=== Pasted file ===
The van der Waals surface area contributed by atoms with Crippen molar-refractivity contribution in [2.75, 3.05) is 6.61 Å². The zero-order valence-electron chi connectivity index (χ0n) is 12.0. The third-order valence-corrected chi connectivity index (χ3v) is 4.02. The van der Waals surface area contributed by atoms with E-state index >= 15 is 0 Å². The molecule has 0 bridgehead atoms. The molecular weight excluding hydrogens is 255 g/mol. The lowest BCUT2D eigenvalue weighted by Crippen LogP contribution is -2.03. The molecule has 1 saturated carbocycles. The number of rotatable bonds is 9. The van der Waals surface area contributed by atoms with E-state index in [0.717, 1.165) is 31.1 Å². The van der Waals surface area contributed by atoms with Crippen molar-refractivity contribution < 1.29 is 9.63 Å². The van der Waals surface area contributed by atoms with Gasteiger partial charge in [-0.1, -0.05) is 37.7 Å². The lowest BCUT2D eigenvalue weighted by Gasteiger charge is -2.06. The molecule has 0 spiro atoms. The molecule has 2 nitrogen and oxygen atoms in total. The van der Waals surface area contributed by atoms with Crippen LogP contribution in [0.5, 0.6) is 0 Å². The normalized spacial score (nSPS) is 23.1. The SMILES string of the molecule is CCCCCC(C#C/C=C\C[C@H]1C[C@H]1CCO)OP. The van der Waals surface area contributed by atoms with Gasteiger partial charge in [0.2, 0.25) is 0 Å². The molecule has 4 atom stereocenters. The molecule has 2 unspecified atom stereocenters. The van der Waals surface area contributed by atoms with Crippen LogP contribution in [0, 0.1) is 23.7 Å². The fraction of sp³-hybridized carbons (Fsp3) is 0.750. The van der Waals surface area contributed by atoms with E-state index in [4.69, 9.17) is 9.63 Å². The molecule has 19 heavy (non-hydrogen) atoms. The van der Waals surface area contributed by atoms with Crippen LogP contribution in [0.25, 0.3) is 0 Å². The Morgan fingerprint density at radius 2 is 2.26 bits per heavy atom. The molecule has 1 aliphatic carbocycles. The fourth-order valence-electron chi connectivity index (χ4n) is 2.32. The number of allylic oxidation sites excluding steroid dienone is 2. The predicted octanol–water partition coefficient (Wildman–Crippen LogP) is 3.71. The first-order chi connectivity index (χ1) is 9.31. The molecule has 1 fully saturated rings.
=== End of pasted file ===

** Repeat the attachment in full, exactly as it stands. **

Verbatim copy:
The van der Waals surface area contributed by atoms with Crippen molar-refractivity contribution in [2.75, 3.05) is 6.61 Å². The zero-order valence-electron chi connectivity index (χ0n) is 12.0. The third-order valence-corrected chi connectivity index (χ3v) is 4.02. The van der Waals surface area contributed by atoms with E-state index >= 15 is 0 Å². The molecule has 0 bridgehead atoms. The molecular weight excluding hydrogens is 255 g/mol. The lowest BCUT2D eigenvalue weighted by Crippen LogP contribution is -2.03. The molecule has 1 saturated carbocycles. The number of rotatable bonds is 9. The van der Waals surface area contributed by atoms with E-state index in [0.717, 1.165) is 31.1 Å². The van der Waals surface area contributed by atoms with Crippen molar-refractivity contribution < 1.29 is 9.63 Å². The van der Waals surface area contributed by atoms with Gasteiger partial charge in [-0.1, -0.05) is 37.7 Å². The lowest BCUT2D eigenvalue weighted by Gasteiger charge is -2.06. The molecule has 0 spiro atoms. The molecule has 2 nitrogen and oxygen atoms in total. The van der Waals surface area contributed by atoms with Crippen LogP contribution in [0.5, 0.6) is 0 Å². The normalized spacial score (nSPS) is 23.1. The SMILES string of the molecule is CCCCCC(C#C/C=C\C[C@H]1C[C@H]1CCO)OP. The van der Waals surface area contributed by atoms with Gasteiger partial charge in [0.2, 0.25) is 0 Å². The molecule has 4 atom stereocenters. The molecule has 2 unspecified atom stereocenters. The van der Waals surface area contributed by atoms with Crippen LogP contribution in [0, 0.1) is 23.7 Å². The fraction of sp³-hybridized carbons (Fsp3) is 0.750. The van der Waals surface area contributed by atoms with E-state index in [4.69, 9.17) is 9.63 Å². The molecule has 19 heavy (non-hydrogen) atoms. The van der Waals surface area contributed by atoms with Crippen LogP contribution in [0.25, 0.3) is 0 Å². The Morgan fingerprint density at radius 2 is 2.26 bits per heavy atom. The molecule has 1 aliphatic carbocycles. The fourth-order valence-electron chi connectivity index (χ4n) is 2.32. The number of allylic oxidation sites excluding steroid dienone is 2. The predicted octanol–water partition coefficient (Wildman–Crippen LogP) is 3.71. The first-order chi connectivity index (χ1) is 9.31. The molecule has 1 fully saturated rings.